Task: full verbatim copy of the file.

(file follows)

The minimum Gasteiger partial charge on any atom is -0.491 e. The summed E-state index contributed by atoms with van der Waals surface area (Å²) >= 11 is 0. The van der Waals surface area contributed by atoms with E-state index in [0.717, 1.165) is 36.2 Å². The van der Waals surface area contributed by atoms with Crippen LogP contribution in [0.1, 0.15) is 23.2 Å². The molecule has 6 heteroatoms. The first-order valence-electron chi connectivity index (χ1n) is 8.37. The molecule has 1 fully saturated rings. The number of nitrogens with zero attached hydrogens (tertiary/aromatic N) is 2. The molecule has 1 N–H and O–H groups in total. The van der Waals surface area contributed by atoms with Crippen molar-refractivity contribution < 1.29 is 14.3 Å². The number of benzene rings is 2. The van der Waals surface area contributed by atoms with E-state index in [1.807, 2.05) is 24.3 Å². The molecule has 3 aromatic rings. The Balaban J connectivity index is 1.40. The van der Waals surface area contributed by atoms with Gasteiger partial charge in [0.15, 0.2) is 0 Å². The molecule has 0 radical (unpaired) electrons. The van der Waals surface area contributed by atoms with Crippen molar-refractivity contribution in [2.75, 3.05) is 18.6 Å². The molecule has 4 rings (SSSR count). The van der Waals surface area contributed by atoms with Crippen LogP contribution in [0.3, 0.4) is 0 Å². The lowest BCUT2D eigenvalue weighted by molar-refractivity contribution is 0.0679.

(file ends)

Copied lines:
The minimum Gasteiger partial charge on any atom is -0.491 e. The summed E-state index contributed by atoms with van der Waals surface area (Å²) >= 11 is 0. The van der Waals surface area contributed by atoms with E-state index in [0.717, 1.165) is 36.2 Å². The van der Waals surface area contributed by atoms with Crippen LogP contribution in [0.1, 0.15) is 23.2 Å². The molecule has 6 heteroatoms. The first-order valence-electron chi connectivity index (χ1n) is 8.37. The molecule has 1 fully saturated rings. The number of nitrogens with zero attached hydrogens (tertiary/aromatic N) is 2. The molecule has 1 N–H and O–H groups in total. The van der Waals surface area contributed by atoms with Crippen molar-refractivity contribution < 1.29 is 14.3 Å². The number of benzene rings is 2. The van der Waals surface area contributed by atoms with E-state index in [1.807, 2.05) is 24.3 Å². The molecule has 3 aromatic rings. The Balaban J connectivity index is 1.40. The van der Waals surface area contributed by atoms with Gasteiger partial charge in [0.15, 0.2) is 0 Å². The molecule has 0 radical (unpaired) electrons. The van der Waals surface area contributed by atoms with Crippen molar-refractivity contribution in [2.75, 3.05) is 18.6 Å². The molecule has 4 rings (SSSR count). The van der Waals surface area contributed by atoms with Crippen LogP contribution in [0.3, 0.4) is 0 Å². The lowest BCUT2D eigenvalue weighted by molar-refractivity contribution is 0.0679.